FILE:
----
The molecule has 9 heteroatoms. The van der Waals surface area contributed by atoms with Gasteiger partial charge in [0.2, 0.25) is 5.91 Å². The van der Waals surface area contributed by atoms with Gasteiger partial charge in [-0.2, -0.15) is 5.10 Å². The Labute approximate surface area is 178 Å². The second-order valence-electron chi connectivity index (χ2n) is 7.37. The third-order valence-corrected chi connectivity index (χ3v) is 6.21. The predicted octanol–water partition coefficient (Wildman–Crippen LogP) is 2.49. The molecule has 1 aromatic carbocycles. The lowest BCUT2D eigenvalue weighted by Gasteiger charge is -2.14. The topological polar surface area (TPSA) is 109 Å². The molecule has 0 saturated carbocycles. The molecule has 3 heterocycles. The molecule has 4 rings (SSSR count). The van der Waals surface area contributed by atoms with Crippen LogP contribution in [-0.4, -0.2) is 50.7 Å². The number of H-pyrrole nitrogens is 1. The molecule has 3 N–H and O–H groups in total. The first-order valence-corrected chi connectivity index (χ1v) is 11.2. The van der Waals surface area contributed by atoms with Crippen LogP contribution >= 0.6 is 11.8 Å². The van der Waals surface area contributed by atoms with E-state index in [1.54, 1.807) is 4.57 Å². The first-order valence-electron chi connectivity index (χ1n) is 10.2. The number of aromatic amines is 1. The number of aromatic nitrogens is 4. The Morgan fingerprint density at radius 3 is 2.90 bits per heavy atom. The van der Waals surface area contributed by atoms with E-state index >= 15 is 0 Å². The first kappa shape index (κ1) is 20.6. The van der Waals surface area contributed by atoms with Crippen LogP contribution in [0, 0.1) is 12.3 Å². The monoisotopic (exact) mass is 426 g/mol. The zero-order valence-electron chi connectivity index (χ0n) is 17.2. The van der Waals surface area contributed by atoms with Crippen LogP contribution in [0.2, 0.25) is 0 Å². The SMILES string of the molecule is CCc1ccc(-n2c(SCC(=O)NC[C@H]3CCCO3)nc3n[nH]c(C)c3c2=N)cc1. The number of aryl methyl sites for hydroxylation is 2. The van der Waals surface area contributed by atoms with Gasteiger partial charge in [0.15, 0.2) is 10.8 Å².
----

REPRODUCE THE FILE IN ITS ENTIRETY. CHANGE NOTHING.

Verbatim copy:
The molecule has 9 heteroatoms. The van der Waals surface area contributed by atoms with Gasteiger partial charge in [0.2, 0.25) is 5.91 Å². The van der Waals surface area contributed by atoms with Gasteiger partial charge in [-0.2, -0.15) is 5.10 Å². The Labute approximate surface area is 178 Å². The second-order valence-electron chi connectivity index (χ2n) is 7.37. The third-order valence-corrected chi connectivity index (χ3v) is 6.21. The predicted octanol–water partition coefficient (Wildman–Crippen LogP) is 2.49. The molecule has 1 aromatic carbocycles. The lowest BCUT2D eigenvalue weighted by Gasteiger charge is -2.14. The topological polar surface area (TPSA) is 109 Å². The molecule has 0 saturated carbocycles. The molecule has 3 heterocycles. The molecule has 4 rings (SSSR count). The van der Waals surface area contributed by atoms with Crippen LogP contribution in [-0.4, -0.2) is 50.7 Å². The number of H-pyrrole nitrogens is 1. The molecule has 3 N–H and O–H groups in total. The first-order valence-corrected chi connectivity index (χ1v) is 11.2. The van der Waals surface area contributed by atoms with Crippen LogP contribution >= 0.6 is 11.8 Å². The van der Waals surface area contributed by atoms with E-state index in [1.54, 1.807) is 4.57 Å². The first-order valence-electron chi connectivity index (χ1n) is 10.2. The number of aromatic amines is 1. The number of aromatic nitrogens is 4. The Morgan fingerprint density at radius 3 is 2.90 bits per heavy atom. The van der Waals surface area contributed by atoms with E-state index >= 15 is 0 Å². The first kappa shape index (κ1) is 20.6. The van der Waals surface area contributed by atoms with Crippen LogP contribution in [0, 0.1) is 12.3 Å². The monoisotopic (exact) mass is 426 g/mol. The zero-order valence-electron chi connectivity index (χ0n) is 17.2. The van der Waals surface area contributed by atoms with Crippen LogP contribution in [0.2, 0.25) is 0 Å². The SMILES string of the molecule is CCc1ccc(-n2c(SCC(=O)NC[C@H]3CCCO3)nc3n[nH]c(C)c3c2=N)cc1. The number of aryl methyl sites for hydroxylation is 2. The van der Waals surface area contributed by atoms with Gasteiger partial charge in [0.15, 0.2) is 10.8 Å².